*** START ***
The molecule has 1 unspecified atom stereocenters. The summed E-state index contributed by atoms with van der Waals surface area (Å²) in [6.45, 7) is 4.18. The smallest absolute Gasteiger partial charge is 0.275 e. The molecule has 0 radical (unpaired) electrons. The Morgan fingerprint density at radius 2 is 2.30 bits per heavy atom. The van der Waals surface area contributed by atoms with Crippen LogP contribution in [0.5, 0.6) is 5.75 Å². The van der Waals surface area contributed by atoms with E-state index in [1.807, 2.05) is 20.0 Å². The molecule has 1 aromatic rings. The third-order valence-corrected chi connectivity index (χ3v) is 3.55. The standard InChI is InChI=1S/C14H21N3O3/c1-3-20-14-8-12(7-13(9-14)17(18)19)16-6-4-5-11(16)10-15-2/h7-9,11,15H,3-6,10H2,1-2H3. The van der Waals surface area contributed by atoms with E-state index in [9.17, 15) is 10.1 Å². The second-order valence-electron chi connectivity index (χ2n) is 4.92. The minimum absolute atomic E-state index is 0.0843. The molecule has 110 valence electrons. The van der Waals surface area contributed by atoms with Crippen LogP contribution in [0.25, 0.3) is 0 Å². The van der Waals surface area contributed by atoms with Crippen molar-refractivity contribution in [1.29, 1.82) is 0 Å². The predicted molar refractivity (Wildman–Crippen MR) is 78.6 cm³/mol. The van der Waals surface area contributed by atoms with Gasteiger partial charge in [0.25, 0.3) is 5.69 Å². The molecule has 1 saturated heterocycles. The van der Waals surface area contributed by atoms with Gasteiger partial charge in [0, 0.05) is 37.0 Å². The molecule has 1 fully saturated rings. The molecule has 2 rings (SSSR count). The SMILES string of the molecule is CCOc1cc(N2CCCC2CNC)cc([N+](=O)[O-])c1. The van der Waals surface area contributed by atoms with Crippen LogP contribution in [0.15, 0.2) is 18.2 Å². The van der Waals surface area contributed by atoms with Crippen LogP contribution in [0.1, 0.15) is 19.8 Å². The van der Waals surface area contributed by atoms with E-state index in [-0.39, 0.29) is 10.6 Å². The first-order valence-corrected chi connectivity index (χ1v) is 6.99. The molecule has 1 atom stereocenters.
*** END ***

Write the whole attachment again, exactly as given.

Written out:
The molecule has 1 unspecified atom stereocenters. The summed E-state index contributed by atoms with van der Waals surface area (Å²) in [6.45, 7) is 4.18. The smallest absolute Gasteiger partial charge is 0.275 e. The molecule has 0 radical (unpaired) electrons. The Morgan fingerprint density at radius 2 is 2.30 bits per heavy atom. The van der Waals surface area contributed by atoms with Crippen LogP contribution in [0.5, 0.6) is 5.75 Å². The van der Waals surface area contributed by atoms with E-state index in [1.807, 2.05) is 20.0 Å². The molecule has 1 aromatic rings. The third-order valence-corrected chi connectivity index (χ3v) is 3.55. The standard InChI is InChI=1S/C14H21N3O3/c1-3-20-14-8-12(7-13(9-14)17(18)19)16-6-4-5-11(16)10-15-2/h7-9,11,15H,3-6,10H2,1-2H3. The van der Waals surface area contributed by atoms with E-state index in [9.17, 15) is 10.1 Å². The second-order valence-electron chi connectivity index (χ2n) is 4.92. The minimum absolute atomic E-state index is 0.0843. The molecule has 110 valence electrons. The van der Waals surface area contributed by atoms with Crippen LogP contribution in [0.25, 0.3) is 0 Å². The van der Waals surface area contributed by atoms with Crippen molar-refractivity contribution in [1.29, 1.82) is 0 Å². The predicted molar refractivity (Wildman–Crippen MR) is 78.6 cm³/mol. The van der Waals surface area contributed by atoms with Gasteiger partial charge in [0.25, 0.3) is 5.69 Å². The molecule has 1 saturated heterocycles. The van der Waals surface area contributed by atoms with Gasteiger partial charge in [0, 0.05) is 37.0 Å². The molecule has 1 fully saturated rings. The molecule has 2 rings (SSSR count). The SMILES string of the molecule is CCOc1cc(N2CCCC2CNC)cc([N+](=O)[O-])c1. The van der Waals surface area contributed by atoms with Crippen LogP contribution in [0.15, 0.2) is 18.2 Å². The van der Waals surface area contributed by atoms with Crippen LogP contribution in [0.1, 0.15) is 19.8 Å². The van der Waals surface area contributed by atoms with E-state index in [-0.39, 0.29) is 10.6 Å². The first-order valence-corrected chi connectivity index (χ1v) is 6.99. The molecule has 1 atom stereocenters.